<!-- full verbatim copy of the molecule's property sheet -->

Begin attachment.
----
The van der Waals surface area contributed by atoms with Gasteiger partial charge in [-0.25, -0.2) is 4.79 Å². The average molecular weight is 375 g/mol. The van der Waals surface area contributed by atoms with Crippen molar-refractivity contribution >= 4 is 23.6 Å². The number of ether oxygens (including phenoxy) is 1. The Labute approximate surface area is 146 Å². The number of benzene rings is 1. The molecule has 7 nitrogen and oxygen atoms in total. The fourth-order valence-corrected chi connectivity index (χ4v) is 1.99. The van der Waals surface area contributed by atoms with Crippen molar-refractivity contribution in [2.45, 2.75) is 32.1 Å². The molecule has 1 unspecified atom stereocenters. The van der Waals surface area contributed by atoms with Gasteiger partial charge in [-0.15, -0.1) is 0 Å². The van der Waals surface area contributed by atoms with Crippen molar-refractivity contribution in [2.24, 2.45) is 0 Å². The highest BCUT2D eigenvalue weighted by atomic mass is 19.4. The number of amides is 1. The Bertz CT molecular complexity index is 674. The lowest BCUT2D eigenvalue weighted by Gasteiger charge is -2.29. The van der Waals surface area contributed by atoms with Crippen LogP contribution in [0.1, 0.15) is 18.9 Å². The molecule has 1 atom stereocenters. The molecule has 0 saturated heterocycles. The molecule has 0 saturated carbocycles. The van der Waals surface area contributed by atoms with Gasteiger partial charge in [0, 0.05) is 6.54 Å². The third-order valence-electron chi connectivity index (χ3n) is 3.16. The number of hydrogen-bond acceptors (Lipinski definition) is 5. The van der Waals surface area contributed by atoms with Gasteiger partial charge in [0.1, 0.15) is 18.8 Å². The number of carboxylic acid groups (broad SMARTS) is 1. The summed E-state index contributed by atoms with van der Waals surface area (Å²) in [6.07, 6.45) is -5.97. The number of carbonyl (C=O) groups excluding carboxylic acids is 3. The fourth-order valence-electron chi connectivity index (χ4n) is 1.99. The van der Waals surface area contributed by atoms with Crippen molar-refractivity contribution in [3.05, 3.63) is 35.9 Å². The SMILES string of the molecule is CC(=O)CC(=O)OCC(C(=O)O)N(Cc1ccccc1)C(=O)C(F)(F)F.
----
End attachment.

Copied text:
The van der Waals surface area contributed by atoms with Gasteiger partial charge in [-0.25, -0.2) is 4.79 Å². The average molecular weight is 375 g/mol. The van der Waals surface area contributed by atoms with Crippen molar-refractivity contribution >= 4 is 23.6 Å². The number of ether oxygens (including phenoxy) is 1. The Labute approximate surface area is 146 Å². The number of benzene rings is 1. The molecule has 7 nitrogen and oxygen atoms in total. The fourth-order valence-corrected chi connectivity index (χ4v) is 1.99. The van der Waals surface area contributed by atoms with Crippen molar-refractivity contribution in [2.45, 2.75) is 32.1 Å². The molecule has 1 unspecified atom stereocenters. The van der Waals surface area contributed by atoms with Gasteiger partial charge in [-0.15, -0.1) is 0 Å². The van der Waals surface area contributed by atoms with Crippen molar-refractivity contribution in [2.24, 2.45) is 0 Å². The highest BCUT2D eigenvalue weighted by atomic mass is 19.4. The number of amides is 1. The Bertz CT molecular complexity index is 674. The lowest BCUT2D eigenvalue weighted by Gasteiger charge is -2.29. The van der Waals surface area contributed by atoms with Crippen LogP contribution in [0.1, 0.15) is 18.9 Å². The molecule has 1 atom stereocenters. The molecule has 0 saturated heterocycles. The molecule has 0 saturated carbocycles. The van der Waals surface area contributed by atoms with Gasteiger partial charge in [0, 0.05) is 6.54 Å². The third-order valence-electron chi connectivity index (χ3n) is 3.16. The number of hydrogen-bond acceptors (Lipinski definition) is 5. The van der Waals surface area contributed by atoms with Gasteiger partial charge in [0.1, 0.15) is 18.8 Å². The number of carboxylic acid groups (broad SMARTS) is 1. The summed E-state index contributed by atoms with van der Waals surface area (Å²) in [6.07, 6.45) is -5.97. The number of carbonyl (C=O) groups excluding carboxylic acids is 3. The fourth-order valence-electron chi connectivity index (χ4n) is 1.99. The van der Waals surface area contributed by atoms with Crippen molar-refractivity contribution in [3.05, 3.63) is 35.9 Å². The SMILES string of the molecule is CC(=O)CC(=O)OCC(C(=O)O)N(Cc1ccccc1)C(=O)C(F)(F)F.